Posts Tagged ‘rice


arroz con pollo

I decided to try an unorthodox method for arroz con pollo last night. I baked it in the oven instead of cooking it on the stove. I’ve said it before, but I’ve heard it a million times, so I don’t see why you shouldn’t, too: the only proper way to cook Mexican rice is to toast it, add the broth, stir once, and then leave it absolutely alone, uncovered and on the stovetop, until it is done. Never mind that this method has always left me with both burnt spots (that’s okay, those are yummy) and undercooked spots (not okay). It is the only way to do it, and all other ways are doomed to failure.

Not true. Not that I didn’t run into snags, but the finished product was nearly perfect. Check this out:

finished arroz con pollo
Isn’t that beautiful?

First snag: as the clerk at Drewe’s went to ring up my chicken thighs, I grabbed the bag and realized something was wrong. It was too squishy. “Um, are these boneless?” I asked. They were, but the clerk had the good grace to look a little abashed that he had assumed. Unfortunately, they didn’t have any bone-in, so I paid up and walked home, fretting about how I was sure to overcook the boneless meat.

I set that worry aside as I put Thanksgiving’s frozen turkey carcass in a pot to simmer into stock and the freezer’s supply of leaf lard into a skillet to render. An hour or so later, those two products were put away to chill, and I was on to other things for a bit.

The lard froze in unexpectedly pretty patterns:
frozen lard

Come time to cook dinner, snag number two: I got the onion going in the cast iron skillet before I remembered I was supposed to sear the outside of the chicken. So out came another skillet, sear, sear, spatter, spatter, stick, stick. Which gave me the opportunity to deglaze that pan with stock and add the tasty browned bits to the main pan.

But first I added the garlic, then the 1.5 cups of rinsed and drained rice (to get rid of excess starch; another innovation) along with 1 tablespoon of chili powder, 1 teaspoon of comino, .25 teaspoon of cayenne, and a generous pinch of salt. When everything was toasty, I added 2.5 cups of stock (then a little more, in consideration of the boneless chicken’s tendency to dry out), and a generous squeeze of tomato paste. I stirred until the tomato paste dissolved, then nestled the chicken down in the liquid. When everything started to bubble, I threw on a lid and slid the skillet into the middle of a 350 F oven for 30 minutes.

arroz con pollo ready for the oven
Ready for the oven

Third snag: About 10 minutes into the baking, I was seized by an urgent desire to peek and see how it was doing. I resisted. J-P says good thing, because if I had done that, the spirits from the Ark of the Covenant would have flown out and melted my face off. Obviously that’s what happens when you give the rice the ojo.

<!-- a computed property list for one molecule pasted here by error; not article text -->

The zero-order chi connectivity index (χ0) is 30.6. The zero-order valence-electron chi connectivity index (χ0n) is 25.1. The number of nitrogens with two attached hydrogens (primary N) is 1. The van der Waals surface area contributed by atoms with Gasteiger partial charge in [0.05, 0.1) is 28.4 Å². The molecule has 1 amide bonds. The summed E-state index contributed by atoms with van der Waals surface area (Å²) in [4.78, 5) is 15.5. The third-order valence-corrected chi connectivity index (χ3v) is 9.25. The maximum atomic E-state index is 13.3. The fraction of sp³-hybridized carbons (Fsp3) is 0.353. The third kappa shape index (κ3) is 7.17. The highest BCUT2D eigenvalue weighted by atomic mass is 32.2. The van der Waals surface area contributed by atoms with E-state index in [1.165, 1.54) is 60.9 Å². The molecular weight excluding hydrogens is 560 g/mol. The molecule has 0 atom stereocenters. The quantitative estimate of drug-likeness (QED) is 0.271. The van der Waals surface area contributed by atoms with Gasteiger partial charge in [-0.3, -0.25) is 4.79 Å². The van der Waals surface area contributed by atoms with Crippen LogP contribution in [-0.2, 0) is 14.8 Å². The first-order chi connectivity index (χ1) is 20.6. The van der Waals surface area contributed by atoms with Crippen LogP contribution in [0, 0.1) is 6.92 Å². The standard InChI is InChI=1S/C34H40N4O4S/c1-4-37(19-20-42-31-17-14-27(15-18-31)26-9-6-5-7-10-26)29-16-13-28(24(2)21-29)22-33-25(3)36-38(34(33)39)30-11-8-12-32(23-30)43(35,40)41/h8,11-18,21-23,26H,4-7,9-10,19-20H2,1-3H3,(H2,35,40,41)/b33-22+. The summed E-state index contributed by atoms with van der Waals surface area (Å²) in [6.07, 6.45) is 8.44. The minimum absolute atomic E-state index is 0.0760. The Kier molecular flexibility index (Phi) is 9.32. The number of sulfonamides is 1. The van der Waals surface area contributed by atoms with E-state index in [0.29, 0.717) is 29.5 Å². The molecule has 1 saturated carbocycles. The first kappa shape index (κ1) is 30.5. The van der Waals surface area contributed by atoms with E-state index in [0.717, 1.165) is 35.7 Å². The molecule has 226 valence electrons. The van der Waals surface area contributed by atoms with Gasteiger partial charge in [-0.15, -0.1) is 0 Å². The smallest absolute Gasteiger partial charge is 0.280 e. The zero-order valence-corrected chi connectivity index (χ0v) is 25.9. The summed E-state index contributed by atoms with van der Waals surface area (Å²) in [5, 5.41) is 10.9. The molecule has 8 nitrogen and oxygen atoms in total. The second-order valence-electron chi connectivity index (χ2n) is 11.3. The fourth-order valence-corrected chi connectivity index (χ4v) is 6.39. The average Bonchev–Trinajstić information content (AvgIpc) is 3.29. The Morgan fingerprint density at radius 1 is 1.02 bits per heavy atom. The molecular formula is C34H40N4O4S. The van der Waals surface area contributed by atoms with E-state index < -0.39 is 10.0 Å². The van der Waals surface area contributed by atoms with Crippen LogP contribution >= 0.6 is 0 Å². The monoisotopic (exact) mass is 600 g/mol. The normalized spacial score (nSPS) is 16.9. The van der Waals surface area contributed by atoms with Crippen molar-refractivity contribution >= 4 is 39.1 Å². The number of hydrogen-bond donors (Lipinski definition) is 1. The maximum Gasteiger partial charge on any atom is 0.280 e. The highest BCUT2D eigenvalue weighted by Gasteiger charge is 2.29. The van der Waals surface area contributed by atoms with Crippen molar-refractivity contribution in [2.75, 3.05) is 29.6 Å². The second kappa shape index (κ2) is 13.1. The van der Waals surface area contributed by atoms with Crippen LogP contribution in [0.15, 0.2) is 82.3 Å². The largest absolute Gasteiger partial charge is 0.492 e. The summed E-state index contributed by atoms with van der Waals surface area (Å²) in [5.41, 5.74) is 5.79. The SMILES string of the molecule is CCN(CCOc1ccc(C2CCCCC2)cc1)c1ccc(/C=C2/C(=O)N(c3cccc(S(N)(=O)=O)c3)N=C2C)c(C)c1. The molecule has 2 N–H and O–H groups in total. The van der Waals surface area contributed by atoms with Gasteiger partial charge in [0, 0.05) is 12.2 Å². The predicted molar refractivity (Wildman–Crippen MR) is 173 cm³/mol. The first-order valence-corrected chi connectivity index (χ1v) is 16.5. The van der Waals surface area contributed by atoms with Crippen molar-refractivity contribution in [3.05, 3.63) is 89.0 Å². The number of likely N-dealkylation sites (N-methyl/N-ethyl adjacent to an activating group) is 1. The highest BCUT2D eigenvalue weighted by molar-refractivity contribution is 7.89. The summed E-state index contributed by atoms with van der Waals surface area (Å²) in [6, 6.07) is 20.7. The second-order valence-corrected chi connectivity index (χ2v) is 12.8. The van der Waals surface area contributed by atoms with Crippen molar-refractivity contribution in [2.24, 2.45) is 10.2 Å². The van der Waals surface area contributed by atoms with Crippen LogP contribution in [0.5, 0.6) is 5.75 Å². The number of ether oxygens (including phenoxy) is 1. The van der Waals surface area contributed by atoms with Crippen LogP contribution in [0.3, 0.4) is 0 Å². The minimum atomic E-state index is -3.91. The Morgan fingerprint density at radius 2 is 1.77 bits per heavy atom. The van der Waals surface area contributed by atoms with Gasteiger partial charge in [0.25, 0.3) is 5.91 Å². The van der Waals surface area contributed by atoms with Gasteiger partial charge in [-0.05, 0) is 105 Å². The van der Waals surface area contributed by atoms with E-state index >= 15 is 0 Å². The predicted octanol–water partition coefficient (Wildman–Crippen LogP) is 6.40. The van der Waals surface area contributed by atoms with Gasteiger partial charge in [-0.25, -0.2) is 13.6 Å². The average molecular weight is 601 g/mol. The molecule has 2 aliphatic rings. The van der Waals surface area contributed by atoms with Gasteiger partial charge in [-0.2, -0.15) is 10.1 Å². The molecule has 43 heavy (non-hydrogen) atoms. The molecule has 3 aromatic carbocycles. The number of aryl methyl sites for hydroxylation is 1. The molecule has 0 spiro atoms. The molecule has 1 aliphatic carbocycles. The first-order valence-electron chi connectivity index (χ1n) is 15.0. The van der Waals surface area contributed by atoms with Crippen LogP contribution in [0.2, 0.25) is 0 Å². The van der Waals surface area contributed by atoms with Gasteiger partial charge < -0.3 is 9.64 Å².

I occupied myself instead by making some of the best tortillas I’ve ever made. Thinner than usual and still soft, even this morning. I’m not sure what I did, but I think I upped the baking powder (about a teaspoon for the two cups of flour; the same amount of salt would have been good, but I put in only half a teaspoon), and added what felt like a little too much water. The masa was a little stickier than I wanted to work with, but apparently that was a good thing. I also made the portions much too big at first, as evidenced by the way this one fills the pan:

tortilla como australia

It also reminds me of a poem I read once and want to track down again. I think it was in a South End Press anthology. It’s called “Tortillas como Africa” and is about, among other things, the difficulties of making round tortillas. I think mine looks like Australia, if you squint.

For some reason, everything was a little lacking in salt. I think I could have doubled all of the seasonings in the rice and it would have been fine. Next time, I also want to rub the chicken with spices before I cook it, and make sure to get a better brown on it (I was scared of overcooking, remember). And I will finish the dish on the stovetop, to make sure the bottom gets burnt for raspas. The trick is making sure everything else is cooked first, and the oven did a fine job of that.


serendipitous cooking methods

My grandmother likes her Mexican rice dry (she’s a fan of raspas, the scrapings from the bottom of the pan), while my grandfather likes his with a little juice. Her rules for rice-making are: brown the onions and garlic, then the rice, then add liquid and let it be. Don’t stir it, don’t give it the ojo. The more times I’ve tried this method, the more I’ve come to think that it is meant to give uneven results–just to make everyone happy. In Boston, I blamed the crispy edges and juicy middle (plus the stray hard grains) on our dented, slanted stove. Here in San Francisco, our electric cooktop is perfectly flat–and still no luck. Maybe next time I’ll stir it. Not much, I promise. It’s not risotto. But just enough to get rid of the undercooked bits. Nobody likes those.

Austin Clarke has even worse suspicions about the traditional Barbadian method of preparing rice and beans in one pot. In Pig Tails n Breadfruit, he writes:

The woman cooking this food probably had only one utensil to her name in which to cook her food. But cooking any kind of peas or beans in the same pot as you cook rice is a very tricky thing to do. Sometimes, the peas or the beans does be cooked, and when you hear the shout, the damn rice does be hard. At other times, the rice does be cooked soft, and oh Lord, the peas or the beans does be hard as bullets.